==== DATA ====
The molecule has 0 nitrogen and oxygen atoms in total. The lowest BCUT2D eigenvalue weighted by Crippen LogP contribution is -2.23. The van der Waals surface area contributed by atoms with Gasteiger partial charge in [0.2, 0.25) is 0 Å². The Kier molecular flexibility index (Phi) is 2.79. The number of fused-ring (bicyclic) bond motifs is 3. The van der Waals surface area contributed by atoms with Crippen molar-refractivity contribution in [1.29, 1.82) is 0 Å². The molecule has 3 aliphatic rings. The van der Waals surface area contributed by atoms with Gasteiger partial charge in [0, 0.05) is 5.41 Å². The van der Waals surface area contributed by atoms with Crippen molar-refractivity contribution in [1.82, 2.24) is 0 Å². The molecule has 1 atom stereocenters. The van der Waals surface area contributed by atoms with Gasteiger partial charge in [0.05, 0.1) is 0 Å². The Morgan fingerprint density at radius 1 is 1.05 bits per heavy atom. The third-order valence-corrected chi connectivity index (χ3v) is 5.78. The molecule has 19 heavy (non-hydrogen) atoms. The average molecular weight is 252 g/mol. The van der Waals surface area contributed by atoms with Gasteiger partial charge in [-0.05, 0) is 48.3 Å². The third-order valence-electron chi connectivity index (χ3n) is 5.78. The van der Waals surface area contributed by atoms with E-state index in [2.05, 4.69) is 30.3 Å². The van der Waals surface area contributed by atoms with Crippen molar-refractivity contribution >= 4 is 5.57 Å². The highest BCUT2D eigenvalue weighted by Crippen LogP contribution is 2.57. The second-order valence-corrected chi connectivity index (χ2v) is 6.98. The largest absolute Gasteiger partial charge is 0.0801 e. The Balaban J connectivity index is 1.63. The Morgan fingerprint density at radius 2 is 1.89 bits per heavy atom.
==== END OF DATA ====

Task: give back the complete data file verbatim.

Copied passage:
The molecule has 0 nitrogen and oxygen atoms in total. The lowest BCUT2D eigenvalue weighted by Crippen LogP contribution is -2.23. The van der Waals surface area contributed by atoms with Gasteiger partial charge in [0.2, 0.25) is 0 Å². The Kier molecular flexibility index (Phi) is 2.79. The number of fused-ring (bicyclic) bond motifs is 3. The van der Waals surface area contributed by atoms with Crippen molar-refractivity contribution in [1.29, 1.82) is 0 Å². The molecule has 3 aliphatic rings. The van der Waals surface area contributed by atoms with Gasteiger partial charge in [0, 0.05) is 5.41 Å². The van der Waals surface area contributed by atoms with Crippen molar-refractivity contribution in [1.82, 2.24) is 0 Å². The molecule has 1 atom stereocenters. The van der Waals surface area contributed by atoms with Gasteiger partial charge in [0.05, 0.1) is 0 Å². The Morgan fingerprint density at radius 1 is 1.05 bits per heavy atom. The third-order valence-corrected chi connectivity index (χ3v) is 5.78. The molecule has 19 heavy (non-hydrogen) atoms. The average molecular weight is 252 g/mol. The van der Waals surface area contributed by atoms with Gasteiger partial charge in [-0.05, 0) is 48.3 Å². The third-order valence-electron chi connectivity index (χ3n) is 5.78. The van der Waals surface area contributed by atoms with E-state index in [2.05, 4.69) is 30.3 Å². The van der Waals surface area contributed by atoms with Crippen molar-refractivity contribution >= 4 is 5.57 Å². The highest BCUT2D eigenvalue weighted by Crippen LogP contribution is 2.57. The second-order valence-corrected chi connectivity index (χ2v) is 6.98. The largest absolute Gasteiger partial charge is 0.0801 e. The Balaban J connectivity index is 1.63. The Morgan fingerprint density at radius 2 is 1.89 bits per heavy atom.